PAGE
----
8

I want something like J's fork feature, I guess. Is there any way to do this?

  • 1
    By asking the pointfree program: pointfree "m h f g x = h (f x) (g x)" -> m = liftM2. @kqr's answer is equivalent and might be better since the Applicative instance is often more efficient than the Monad instance. – bheklilr Nov 22 '13 at 20:11
  • @bheklilr Isn't the only reason pointfree suggests liftM* that it was written before liftA* existed? As soon as applicative is a superclass of monad, we can throw liftM2 out of the window, can't we? – kqr Nov 22 '13 at 20:17
  • @kqr I would imagine so, or it could just be that pointfree looks in Control.Monad before Control.Applicative. Would there potentially be Monads for which liftA* has a different implementation than liftM*? My guess is that the behavior would be identical, but since Applicatives can sometimes add parallelism where Monads can't I wouldn't chuck liftM* out of the window just yet. – bheklilr Nov 22 '13 at 20:27
  • @bheklilr It depends on whether or not it's "allowable" for them to differ. Monoid e => Either e admits a neat Applicative which cannot form a Monad, but once the Applicative-Monad Proposal hits it's going to be even weirder for an the instances to differ... – J. Abrahamson Nov 22 '13 at 20:51
15

This is, using so-called applicative style,

h <$> f <*> g

using <$> and <*> from Control.Applicative.


An alternative is to lift h into the (->) r applicative functor with

liftA2 h f g

The intuition behind that is that if

h        ::    a     ->    b     ->   c
-- then --
liftA2 h :: (r -> a) -> (r -> b) -> r -> c

so the lifted version takes two functions r -> something instead of the actual somethings, and then feeds an r to get the somethings out of the functions.


The liftA* and the corresponding combination of <$> and <*> are equivalent.

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12

While @kqr has the more practical solution based on the Applicative instance for ((->) a), we can also talk about it in the "pipey" method

        +----- f ------+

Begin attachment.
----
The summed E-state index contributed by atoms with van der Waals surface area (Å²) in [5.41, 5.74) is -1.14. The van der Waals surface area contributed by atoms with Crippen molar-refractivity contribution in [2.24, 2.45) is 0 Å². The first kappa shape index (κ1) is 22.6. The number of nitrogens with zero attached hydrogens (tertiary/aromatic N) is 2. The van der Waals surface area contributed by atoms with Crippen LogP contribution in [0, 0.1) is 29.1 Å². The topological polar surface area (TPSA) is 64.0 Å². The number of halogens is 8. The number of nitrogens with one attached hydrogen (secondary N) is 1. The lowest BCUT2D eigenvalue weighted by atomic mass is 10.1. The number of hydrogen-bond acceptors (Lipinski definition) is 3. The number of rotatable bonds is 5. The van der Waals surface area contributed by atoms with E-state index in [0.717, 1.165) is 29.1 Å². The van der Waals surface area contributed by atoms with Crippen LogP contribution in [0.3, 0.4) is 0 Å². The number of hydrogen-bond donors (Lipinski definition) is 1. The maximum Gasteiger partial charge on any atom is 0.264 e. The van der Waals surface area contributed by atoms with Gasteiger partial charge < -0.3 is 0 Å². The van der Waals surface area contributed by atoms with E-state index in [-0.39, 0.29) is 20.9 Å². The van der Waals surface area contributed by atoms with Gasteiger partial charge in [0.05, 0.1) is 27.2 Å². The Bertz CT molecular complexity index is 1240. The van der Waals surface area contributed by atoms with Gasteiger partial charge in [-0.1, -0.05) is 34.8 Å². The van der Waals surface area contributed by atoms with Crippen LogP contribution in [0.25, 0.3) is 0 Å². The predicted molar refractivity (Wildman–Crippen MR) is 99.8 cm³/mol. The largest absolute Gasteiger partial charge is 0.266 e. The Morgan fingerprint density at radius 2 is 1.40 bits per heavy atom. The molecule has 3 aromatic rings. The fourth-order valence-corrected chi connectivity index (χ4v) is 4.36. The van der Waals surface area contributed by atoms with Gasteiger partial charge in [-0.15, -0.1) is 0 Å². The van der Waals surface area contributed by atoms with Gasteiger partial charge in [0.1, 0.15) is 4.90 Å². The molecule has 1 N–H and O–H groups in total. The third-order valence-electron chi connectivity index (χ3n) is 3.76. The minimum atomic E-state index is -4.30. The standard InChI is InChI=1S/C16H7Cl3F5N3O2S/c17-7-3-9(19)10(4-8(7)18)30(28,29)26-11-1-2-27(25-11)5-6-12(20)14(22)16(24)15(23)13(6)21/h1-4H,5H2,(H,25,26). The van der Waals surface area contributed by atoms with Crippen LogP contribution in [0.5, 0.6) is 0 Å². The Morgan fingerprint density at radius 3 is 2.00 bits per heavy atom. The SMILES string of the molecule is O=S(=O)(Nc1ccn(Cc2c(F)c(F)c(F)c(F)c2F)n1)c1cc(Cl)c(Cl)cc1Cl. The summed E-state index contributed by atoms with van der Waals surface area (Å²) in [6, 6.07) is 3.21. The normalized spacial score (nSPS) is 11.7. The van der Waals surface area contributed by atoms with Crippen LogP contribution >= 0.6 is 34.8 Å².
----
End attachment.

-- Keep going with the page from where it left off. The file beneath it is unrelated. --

/                \
<---- h                  +------< x
       \                /
        +----- g ------+

which provides a very compositional kind of pointfree program. We'll create this program with tools from Control.Arrow.

First we get the rightmost part of our diagram using a common missing function in Haskell called diag or dup

--+
   \
    +----- x        dup :: x -> (x, x)
   /                dup x = (x, x)
--+

then the middle is created using the (***) combinator from Control.Arrow

----- f -----     (***)   :: (a -> b) -> (c -> d) -> (a, c) -> (b, d)
                  f       :: (a -> b)
                  g       ::             (c -> d)
----- g -----     f *** g ::                         (a, c) -> (b, d)

then the left side is exactly what uncurry does for us

  +--    uncurry   :: (a -> b -> c) -> (a, b) -> c
 /       h         :: (a -> b -> c)
h        uncurry h ::                  (a, b) -> c
 \   
  +--

Then wiring them all together we can erase the x points with a very compositional style.

m :: (a -> b -> c) -> (x -> a) -> (x -> b) -> x -> c
m h f g = uncurry h . (f *** g) . dup

                  +------ f ----+
                 /               \
         <----- h                 +-----------< x (eta reduced)
                 \               /
                  +------ g ----+
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  • This was a very neat way of thinking about the problem. Out of curiosity: how does it scale for the equivalent of liftA3 f g1 g2 g3? – kqr Nov 22 '13 at 20:42
  • 1
    Not terribly well. You have to do more more work packing and unpacking nested pairs. I'll introduce the standard Control.Arrow combinator f &&& g = (f *** g) . dup and then we have liftA3 f g1 g2 g3 = uncurry ($) . first (uncurry f) . first (g1 &&& g2) . second g3 . dup. Blech. – J. Abrahamson Nov 22 '13 at 20:47
  • For cross referencing, I often hear this kind of programming called programming in the "pair calculus". – J. Abrahamson Nov 22 '13 at 20:48
  • @J.Abrahamson Out of curiosity, are there any Arrow like libraries that can gracefully handle the liftA3 case? – bheklilr Nov 22 '13 at 21:55
  • 1
    Wow, I flubbed the liftM3 version a bit. It's not quite as bad as I made it out to be: liftM3 f g1 g2 g3 = uncurry ($) . (uncurry f . (g1 &&& g2)) &&& g3. We can even use apply :: uncurry ($) in the Arrow (->) instance to write apply . ((uncurry f . (g1 &&& g2)) &&& g3) or even apply . (liftA2 f g1 g2 &&& g3) which gives a nice recursion relationship letting us generate [liftAn | n <- [1..]]. – J. Abrahamson Nov 24 '13 at 22:14

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